Gigabit Wireless Surveillance Review (802.11ac)

Author: Ethan Ace, Published on Jan 10, 2012

This month, an upcoming wireless standard called 802.11ac, more colloquially known as 'Gigaibit Wifi' is starting to gain significant attention. At the CES show, a number of large mainstream electronic vendors including Broadcom, Buffalo, DLink and Trendnet are already starting to announce products. There's definitely big momemtum behind this but what does this mean for video surveillance? In this note, we examine the potential impact and applications.

Overview

802.11ac is the fifth generation of the 802.11 wireless Ethernet standard. Three key improvements to 802.11a/b/g/n are claimed:

  • Increased throughput: First and foremost, 802.11ac specifies maximum speeds of over 1 Gbps. Current 802.11n APs are capable of 150 Mbps, making this a 6-7x increase in throughput. This is accomplished through an increase in channel width from 40 MHz in 802.11n to 80 MHz, or optionally 160 MHz in 802.11ac. The number of spatial streams is also increased from four to eight, allowing better MIMO performance.
  • Frequency and modulation change: 802.11ac will operate in the 5 GHz band only, unlike 802.11, which operated in both the 2.4 and 5 GHz spectrum. 802.11ac also uses 256-QAM modulation versus 11n's 64-QAM method, allowing more data to be encoded on a carrier.
  • Beam steering: Simply put, beam steering allows the wireless AP to better "aim" signal towards clients. This allows speed or range to be increased, but not both. Maintaining the same distance from the AP, better and more consistent speeds can be maintained, as the stronger signal handles interference better.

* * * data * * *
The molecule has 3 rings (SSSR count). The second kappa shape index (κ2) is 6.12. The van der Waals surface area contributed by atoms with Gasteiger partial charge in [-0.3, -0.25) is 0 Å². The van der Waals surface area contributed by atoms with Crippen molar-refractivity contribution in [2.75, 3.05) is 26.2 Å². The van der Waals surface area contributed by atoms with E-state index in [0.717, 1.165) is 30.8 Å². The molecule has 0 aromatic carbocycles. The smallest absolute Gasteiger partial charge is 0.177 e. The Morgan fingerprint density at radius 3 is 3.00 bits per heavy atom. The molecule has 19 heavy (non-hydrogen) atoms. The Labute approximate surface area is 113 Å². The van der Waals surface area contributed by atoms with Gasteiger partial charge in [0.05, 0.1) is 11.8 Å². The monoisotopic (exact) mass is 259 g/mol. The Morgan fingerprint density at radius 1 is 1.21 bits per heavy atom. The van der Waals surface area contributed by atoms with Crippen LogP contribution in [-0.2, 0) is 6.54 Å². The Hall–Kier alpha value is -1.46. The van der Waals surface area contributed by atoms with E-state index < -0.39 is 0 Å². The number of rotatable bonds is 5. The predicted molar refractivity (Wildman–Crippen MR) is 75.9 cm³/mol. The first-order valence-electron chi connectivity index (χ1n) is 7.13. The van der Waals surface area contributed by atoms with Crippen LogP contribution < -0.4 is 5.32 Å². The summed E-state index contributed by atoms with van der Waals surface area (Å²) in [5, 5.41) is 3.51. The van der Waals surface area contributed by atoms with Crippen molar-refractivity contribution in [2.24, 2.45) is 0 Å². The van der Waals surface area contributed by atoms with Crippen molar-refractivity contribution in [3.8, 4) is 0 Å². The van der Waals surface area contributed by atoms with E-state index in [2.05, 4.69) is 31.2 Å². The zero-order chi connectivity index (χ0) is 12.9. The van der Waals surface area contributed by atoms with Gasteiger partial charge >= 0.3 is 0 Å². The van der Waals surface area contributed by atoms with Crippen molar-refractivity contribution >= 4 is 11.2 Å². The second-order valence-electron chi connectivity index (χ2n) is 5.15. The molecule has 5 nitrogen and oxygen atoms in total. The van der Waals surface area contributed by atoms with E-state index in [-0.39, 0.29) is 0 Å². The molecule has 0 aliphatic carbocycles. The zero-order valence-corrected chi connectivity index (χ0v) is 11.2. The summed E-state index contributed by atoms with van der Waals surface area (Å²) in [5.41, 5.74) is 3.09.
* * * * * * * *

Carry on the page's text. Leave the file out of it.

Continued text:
For a lower level examination of 802.11ac , we recommend AnandTech's solid primer on 802.11ac technology.

Potential for Surveillance

While all of the above improvements will likely make 802.11ac more useful for the consumer and business markests as a whole, they may be of limited use for surveillance purposes and may even cause problems:

  • Line of Sight Restrictions: 802.11ac's use of the 5 GHz spectrum results in poorer penetration of obstructions than existing technologies, limiting it strictly to applications where line of sight is clear. 
  • Distance Limitations: Typically the higher the bandwidth supported, the more limited the distance achievable as higher signal to noise ratios are needed.
  • Additional Bandwidth Unnecessary: The increased throughput of this standard is overkill for a single camera or a handful of cameras, even multi-megapixel models. We expect that low-cost non-802.11 solutions such as Ubiquiti and Mikrotik will still be most popular in these applications.
  • Pollute the 5Ghz range: Currently, the 5Ghz range is much less congested than the 2.4Ghz range. As more people use 802.11ac, this will increase probability of interference with surveillance systems that choose the 5Ghz range to avoid the congested 2.4Ghz.